The Problems Created By Desertion
Sermon shared by Paul Fritz
Summary: We live in an age when it is common for Fathers to desert their wives or children because they get tired of marriage. Some desert their callings because of the sufferings involved seem tougher than they originally conceived.
Audience: General adults
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Illustration:During WWII six Navy pilots left their aircraft carrier on a mission. After searching the seas for enemy submarines, they tried to return to their ship shortly after dark. But the captain had ordered a blackout of all lights on the ship. Over and over the frantic pilots radioed, asking for just one light so they could see to land. But the pilots were told that the blackout could not be lifted. After several appeals and denials of their request, the shipís operator turned the switch to break radio contact--and the pilots were forced to ditch in the ocean.
Today in the Word, MBI, October, 1991, p. 12.
1. We live in an age when it is common for Fathers to desert their wives or children because they get tired of marriage. Some desert their callings because of the sufferings involved seem tougher than they originally conceived. Have you ever considered why in times of war they shoot deserters? Maybe it has something to do with all the negative consequences of desertion. One can abandon another in all kinds of ways without even realizing it.
Example: Many relationships suffer untold heartaches because of emotional, mental, social, or physical desertion. In this account we are told about John Mark deserting Paul on the island of Paphos. Some have suggested that Mark felt homesick or became ill or could not stand the rigors of ministering with the fiery missionary.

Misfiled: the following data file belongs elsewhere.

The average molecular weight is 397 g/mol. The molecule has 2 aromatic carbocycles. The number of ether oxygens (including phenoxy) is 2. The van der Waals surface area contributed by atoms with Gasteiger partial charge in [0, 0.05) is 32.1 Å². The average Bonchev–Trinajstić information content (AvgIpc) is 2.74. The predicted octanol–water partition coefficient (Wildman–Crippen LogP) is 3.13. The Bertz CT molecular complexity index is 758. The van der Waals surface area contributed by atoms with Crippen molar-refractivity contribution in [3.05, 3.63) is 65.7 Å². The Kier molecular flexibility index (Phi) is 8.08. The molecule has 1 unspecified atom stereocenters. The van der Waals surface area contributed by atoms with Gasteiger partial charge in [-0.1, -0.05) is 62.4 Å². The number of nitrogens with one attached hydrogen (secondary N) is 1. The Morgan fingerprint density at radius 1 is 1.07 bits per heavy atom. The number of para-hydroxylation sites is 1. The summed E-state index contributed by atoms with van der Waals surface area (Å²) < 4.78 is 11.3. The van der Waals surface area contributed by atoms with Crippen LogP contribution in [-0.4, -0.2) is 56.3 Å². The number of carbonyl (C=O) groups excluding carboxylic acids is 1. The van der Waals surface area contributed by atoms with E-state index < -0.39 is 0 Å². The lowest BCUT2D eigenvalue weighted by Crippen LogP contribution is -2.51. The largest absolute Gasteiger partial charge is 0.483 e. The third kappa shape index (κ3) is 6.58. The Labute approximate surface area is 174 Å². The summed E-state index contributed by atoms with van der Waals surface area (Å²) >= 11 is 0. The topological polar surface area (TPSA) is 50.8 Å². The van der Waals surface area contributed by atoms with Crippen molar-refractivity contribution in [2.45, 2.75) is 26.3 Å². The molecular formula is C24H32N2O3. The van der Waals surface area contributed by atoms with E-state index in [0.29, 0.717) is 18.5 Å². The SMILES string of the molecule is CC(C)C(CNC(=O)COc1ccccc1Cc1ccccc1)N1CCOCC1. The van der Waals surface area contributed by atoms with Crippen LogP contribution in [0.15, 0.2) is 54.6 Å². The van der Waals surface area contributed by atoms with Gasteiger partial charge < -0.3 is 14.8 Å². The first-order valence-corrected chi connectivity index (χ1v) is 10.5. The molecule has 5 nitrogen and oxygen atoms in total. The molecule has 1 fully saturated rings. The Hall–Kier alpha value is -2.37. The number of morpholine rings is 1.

One scholar even surmises that Mark harbored bitter disappointment that Paul had taken over the leadership from his friend Barnabas. Perhaps, Mark was afraid of moving on to Antioch where he would face abuse. For nearly twenty years Paul would struggle to overcome this young manís deserting him in the midst of the battle.
Application: Ask the Lord to help you to consider all the consequences, implications and strained relationships because of desertion.
2. When Mark deserted Paul he failed his leader when he needed him most.
Example: Those of us who have served as missionaries in Africa for nearly twenty years know how devastating it is to be abandoned. Few front line ministers are able to continue to when their supporters withdraw their financial, prayer or communicational backing. The eye cannot function without the other parts of the body doing their part.
Application: Ask the Lord to help you to remain faithful to those whom He has called you to serve with - until He directs otherwise.
3. Even though Paul came to regard Mark as a useful servant, the restoration process still took twenty years of healing. No doubt some of the problem of reconciliation lay with Paul, but nothing cuts like desertion. Solomon once wrote, "A brother offended is harder to win than a strong city." (Prov. 18:19)
Application; Ask the Lord to help you to practice preventative medicine so as not to incur the problems of desertion.
4. Mark must have had to suffer the shame, indignity and loss of credibility because of his desertion. Nearly everyone in the Christian community would have heard about Markís desertion in those early years of the church. Certain sins just seem to have greater social, vocational and spiritual implications than others.
Application: Ask the Lord to help you to weigh the costs of abandoning God, your people and the causes you have committed yourself to.
5. Desertion has a ripple effect of distrust, disagreement and misunderstandings
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